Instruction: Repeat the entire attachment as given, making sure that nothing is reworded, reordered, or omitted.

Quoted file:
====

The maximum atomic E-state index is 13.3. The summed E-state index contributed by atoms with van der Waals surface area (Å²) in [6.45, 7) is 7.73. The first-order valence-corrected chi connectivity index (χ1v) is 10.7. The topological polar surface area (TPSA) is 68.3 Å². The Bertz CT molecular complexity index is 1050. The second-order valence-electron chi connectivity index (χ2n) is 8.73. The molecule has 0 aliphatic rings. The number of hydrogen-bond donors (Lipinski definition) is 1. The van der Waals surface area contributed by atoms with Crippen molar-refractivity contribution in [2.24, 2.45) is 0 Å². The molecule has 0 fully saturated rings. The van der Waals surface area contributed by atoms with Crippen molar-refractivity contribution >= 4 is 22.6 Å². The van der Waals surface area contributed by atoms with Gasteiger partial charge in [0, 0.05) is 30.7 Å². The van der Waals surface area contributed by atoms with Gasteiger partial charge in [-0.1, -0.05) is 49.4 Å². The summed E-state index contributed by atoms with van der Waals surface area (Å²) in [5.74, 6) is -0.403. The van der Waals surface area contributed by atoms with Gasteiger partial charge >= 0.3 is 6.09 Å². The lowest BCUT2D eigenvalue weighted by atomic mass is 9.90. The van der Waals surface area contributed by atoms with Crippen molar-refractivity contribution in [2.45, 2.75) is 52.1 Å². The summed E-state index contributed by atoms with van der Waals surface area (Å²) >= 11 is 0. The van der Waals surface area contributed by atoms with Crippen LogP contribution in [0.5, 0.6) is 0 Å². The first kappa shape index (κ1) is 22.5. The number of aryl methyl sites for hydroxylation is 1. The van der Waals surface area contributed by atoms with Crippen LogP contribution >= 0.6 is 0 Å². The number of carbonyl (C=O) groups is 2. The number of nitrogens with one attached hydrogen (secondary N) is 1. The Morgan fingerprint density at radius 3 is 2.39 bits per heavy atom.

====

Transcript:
The maximum atomic E-state index is 13.3. The summed E-state index contributed by atoms with van der Waals surface area (Å²) in [6.45, 7) is 7.73. The first-order valence-corrected chi connectivity index (χ1v) is 10.7. The topological polar surface area (TPSA) is 68.3 Å². The Bertz CT molecular complexity index is 1050. The second-order valence-electron chi connectivity index (χ2n) is 8.73. The molecule has 0 aliphatic rings. The number of hydrogen-bond donors (Lipinski definition) is 1. The van der Waals surface area contributed by atoms with Crippen molar-refractivity contribution in [2.24, 2.45) is 0 Å². The molecule has 0 fully saturated rings. The van der Waals surface area contributed by atoms with Crippen molar-refractivity contribution >= 4 is 22.6 Å². The van der Waals surface area contributed by atoms with Gasteiger partial charge in [0, 0.05) is 30.7 Å². The van der Waals surface area contributed by atoms with Gasteiger partial charge in [-0.1, -0.05) is 49.4 Å². The summed E-state index contributed by atoms with van der Waals surface area (Å²) in [5.74, 6) is -0.403. The van der Waals surface area contributed by atoms with Gasteiger partial charge >= 0.3 is 6.09 Å². The lowest BCUT2D eigenvalue weighted by atomic mass is 9.90. The van der Waals surface area contributed by atoms with Crippen molar-refractivity contribution in [2.45, 2.75) is 52.1 Å². The summed E-state index contributed by atoms with van der Waals surface area (Å²) >= 11 is 0. The van der Waals surface area contributed by atoms with Crippen LogP contribution in [0.5, 0.6) is 0 Å². The first kappa shape index (κ1) is 22.5. The number of aryl methyl sites for hydroxylation is 1. The van der Waals surface area contributed by atoms with Crippen LogP contribution >= 0.6 is 0 Å². The number of carbonyl (C=O) groups is 2. The number of nitrogens with one attached hydrogen (secondary N) is 1. The Morgan fingerprint density at radius 3 is 2.39 bits per heavy atom.